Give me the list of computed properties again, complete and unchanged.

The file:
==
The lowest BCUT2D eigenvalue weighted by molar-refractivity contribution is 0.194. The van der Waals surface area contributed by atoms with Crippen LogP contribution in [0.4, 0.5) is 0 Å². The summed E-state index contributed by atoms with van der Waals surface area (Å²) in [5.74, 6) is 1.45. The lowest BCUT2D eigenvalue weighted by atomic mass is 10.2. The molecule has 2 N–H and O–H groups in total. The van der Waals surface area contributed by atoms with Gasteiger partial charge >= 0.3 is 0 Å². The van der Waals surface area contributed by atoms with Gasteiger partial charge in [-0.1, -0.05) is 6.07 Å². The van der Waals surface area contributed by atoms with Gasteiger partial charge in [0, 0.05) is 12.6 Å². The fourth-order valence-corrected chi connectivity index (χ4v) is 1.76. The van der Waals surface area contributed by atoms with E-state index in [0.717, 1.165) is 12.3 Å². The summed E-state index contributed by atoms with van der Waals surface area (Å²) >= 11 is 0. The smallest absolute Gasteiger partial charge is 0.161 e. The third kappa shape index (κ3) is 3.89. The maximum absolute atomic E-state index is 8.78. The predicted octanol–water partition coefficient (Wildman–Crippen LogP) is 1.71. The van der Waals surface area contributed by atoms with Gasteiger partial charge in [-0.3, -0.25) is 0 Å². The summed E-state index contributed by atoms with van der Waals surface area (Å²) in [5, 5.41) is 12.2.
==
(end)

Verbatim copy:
The lowest BCUT2D eigenvalue weighted by molar-refractivity contribution is 0.194. The van der Waals surface area contributed by atoms with Crippen LogP contribution in [0.4, 0.5) is 0 Å². The summed E-state index contributed by atoms with van der Waals surface area (Å²) in [5.74, 6) is 1.45. The lowest BCUT2D eigenvalue weighted by atomic mass is 10.2. The molecule has 2 N–H and O–H groups in total. The van der Waals surface area contributed by atoms with Gasteiger partial charge >= 0.3 is 0 Å². The van der Waals surface area contributed by atoms with Gasteiger partial charge in [-0.1, -0.05) is 6.07 Å². The van der Waals surface area contributed by atoms with Gasteiger partial charge in [0, 0.05) is 12.6 Å². The fourth-order valence-corrected chi connectivity index (χ4v) is 1.76. The van der Waals surface area contributed by atoms with E-state index in [0.717, 1.165) is 12.3 Å². The summed E-state index contributed by atoms with van der Waals surface area (Å²) >= 11 is 0. The smallest absolute Gasteiger partial charge is 0.161 e. The third kappa shape index (κ3) is 3.89. The maximum absolute atomic E-state index is 8.78. The predicted octanol–water partition coefficient (Wildman–Crippen LogP) is 1.71. The van der Waals surface area contributed by atoms with Gasteiger partial charge in [-0.3, -0.25) is 0 Å². The summed E-state index contributed by atoms with van der Waals surface area (Å²) in [5, 5.41) is 12.2.